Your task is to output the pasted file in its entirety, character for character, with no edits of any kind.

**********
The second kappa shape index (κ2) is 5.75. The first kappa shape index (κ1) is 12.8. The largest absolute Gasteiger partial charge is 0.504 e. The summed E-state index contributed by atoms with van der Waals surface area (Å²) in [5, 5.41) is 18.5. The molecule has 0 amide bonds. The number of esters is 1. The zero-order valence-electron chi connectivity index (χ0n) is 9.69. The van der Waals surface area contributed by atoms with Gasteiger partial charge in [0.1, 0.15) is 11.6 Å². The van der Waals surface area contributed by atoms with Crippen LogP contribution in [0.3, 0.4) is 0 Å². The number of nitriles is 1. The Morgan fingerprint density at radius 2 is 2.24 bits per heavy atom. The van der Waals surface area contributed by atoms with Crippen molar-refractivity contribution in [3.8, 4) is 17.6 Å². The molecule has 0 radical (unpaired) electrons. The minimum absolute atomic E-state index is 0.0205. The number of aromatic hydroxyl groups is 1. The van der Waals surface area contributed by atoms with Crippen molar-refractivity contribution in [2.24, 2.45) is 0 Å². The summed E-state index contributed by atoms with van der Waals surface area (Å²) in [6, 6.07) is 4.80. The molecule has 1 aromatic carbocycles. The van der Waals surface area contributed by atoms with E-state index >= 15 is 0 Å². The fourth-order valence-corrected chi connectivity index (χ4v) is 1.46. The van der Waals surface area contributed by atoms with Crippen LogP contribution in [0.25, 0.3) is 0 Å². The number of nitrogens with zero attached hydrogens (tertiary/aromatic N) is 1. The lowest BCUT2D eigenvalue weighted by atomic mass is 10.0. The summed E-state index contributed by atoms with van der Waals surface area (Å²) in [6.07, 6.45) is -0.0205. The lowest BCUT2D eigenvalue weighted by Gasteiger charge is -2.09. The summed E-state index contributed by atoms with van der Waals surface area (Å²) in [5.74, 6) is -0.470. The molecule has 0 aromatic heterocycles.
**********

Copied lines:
The second kappa shape index (κ2) is 5.75. The first kappa shape index (κ1) is 12.8. The largest absolute Gasteiger partial charge is 0.504 e. The summed E-state index contributed by atoms with van der Waals surface area (Å²) in [5, 5.41) is 18.5. The molecule has 0 amide bonds. The number of esters is 1. The zero-order valence-electron chi connectivity index (χ0n) is 9.69. The van der Waals surface area contributed by atoms with Gasteiger partial charge in [0.1, 0.15) is 11.6 Å². The van der Waals surface area contributed by atoms with Crippen LogP contribution in [0.3, 0.4) is 0 Å². The number of nitriles is 1. The Morgan fingerprint density at radius 2 is 2.24 bits per heavy atom. The van der Waals surface area contributed by atoms with Crippen molar-refractivity contribution in [3.8, 4) is 17.6 Å². The molecule has 0 radical (unpaired) electrons. The minimum absolute atomic E-state index is 0.0205. The number of aromatic hydroxyl groups is 1. The van der Waals surface area contributed by atoms with Crippen molar-refractivity contribution in [2.24, 2.45) is 0 Å². The summed E-state index contributed by atoms with van der Waals surface area (Å²) in [6, 6.07) is 4.80. The molecule has 1 aromatic carbocycles. The van der Waals surface area contributed by atoms with E-state index >= 15 is 0 Å². The fourth-order valence-corrected chi connectivity index (χ4v) is 1.46. The van der Waals surface area contributed by atoms with Crippen LogP contribution in [0.25, 0.3) is 0 Å². The number of nitrogens with zero attached hydrogens (tertiary/aromatic N) is 1. The lowest BCUT2D eigenvalue weighted by atomic mass is 10.0. The summed E-state index contributed by atoms with van der Waals surface area (Å²) in [6.07, 6.45) is -0.0205. The lowest BCUT2D eigenvalue weighted by Gasteiger charge is -2.09. The summed E-state index contributed by atoms with van der Waals surface area (Å²) in [5.74, 6) is -0.470. The molecule has 0 aromatic heterocycles.